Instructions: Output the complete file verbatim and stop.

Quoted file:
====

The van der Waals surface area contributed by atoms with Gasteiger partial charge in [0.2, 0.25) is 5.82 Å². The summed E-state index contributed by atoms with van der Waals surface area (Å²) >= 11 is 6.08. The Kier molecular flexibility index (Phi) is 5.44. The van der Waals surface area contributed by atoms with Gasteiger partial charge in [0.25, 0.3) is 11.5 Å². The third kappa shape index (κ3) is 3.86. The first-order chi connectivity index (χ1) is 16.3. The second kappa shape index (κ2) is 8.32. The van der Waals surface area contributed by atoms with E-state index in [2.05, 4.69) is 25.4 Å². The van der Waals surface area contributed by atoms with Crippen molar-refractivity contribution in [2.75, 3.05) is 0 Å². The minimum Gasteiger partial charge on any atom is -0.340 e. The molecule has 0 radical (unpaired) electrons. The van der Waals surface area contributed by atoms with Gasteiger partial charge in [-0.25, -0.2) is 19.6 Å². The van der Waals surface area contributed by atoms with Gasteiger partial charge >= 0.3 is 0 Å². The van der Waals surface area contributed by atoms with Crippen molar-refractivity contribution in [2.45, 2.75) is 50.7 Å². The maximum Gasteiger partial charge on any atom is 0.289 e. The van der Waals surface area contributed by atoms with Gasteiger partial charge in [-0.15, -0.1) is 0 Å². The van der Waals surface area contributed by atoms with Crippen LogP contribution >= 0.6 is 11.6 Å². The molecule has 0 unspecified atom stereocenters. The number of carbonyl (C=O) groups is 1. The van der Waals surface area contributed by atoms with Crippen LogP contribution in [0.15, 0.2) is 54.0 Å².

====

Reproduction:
The van der Waals surface area contributed by atoms with Gasteiger partial charge in [0.2, 0.25) is 5.82 Å². The summed E-state index contributed by atoms with van der Waals surface area (Å²) >= 11 is 6.08. The Kier molecular flexibility index (Phi) is 5.44. The van der Waals surface area contributed by atoms with Gasteiger partial charge in [0.25, 0.3) is 11.5 Å². The third kappa shape index (κ3) is 3.86. The first-order chi connectivity index (χ1) is 16.3. The second kappa shape index (κ2) is 8.32. The van der Waals surface area contributed by atoms with E-state index in [2.05, 4.69) is 25.4 Å². The van der Waals surface area contributed by atoms with Crippen molar-refractivity contribution in [2.75, 3.05) is 0 Å². The minimum Gasteiger partial charge on any atom is -0.340 e. The molecule has 0 radical (unpaired) electrons. The van der Waals surface area contributed by atoms with Gasteiger partial charge in [-0.25, -0.2) is 19.6 Å². The van der Waals surface area contributed by atoms with Gasteiger partial charge >= 0.3 is 0 Å². The van der Waals surface area contributed by atoms with Crippen molar-refractivity contribution in [2.45, 2.75) is 50.7 Å². The maximum Gasteiger partial charge on any atom is 0.289 e. The van der Waals surface area contributed by atoms with Gasteiger partial charge in [-0.15, -0.1) is 0 Å². The van der Waals surface area contributed by atoms with Crippen LogP contribution >= 0.6 is 11.6 Å². The molecule has 0 unspecified atom stereocenters. The number of carbonyl (C=O) groups is 1. The van der Waals surface area contributed by atoms with Crippen LogP contribution in [0.15, 0.2) is 54.0 Å².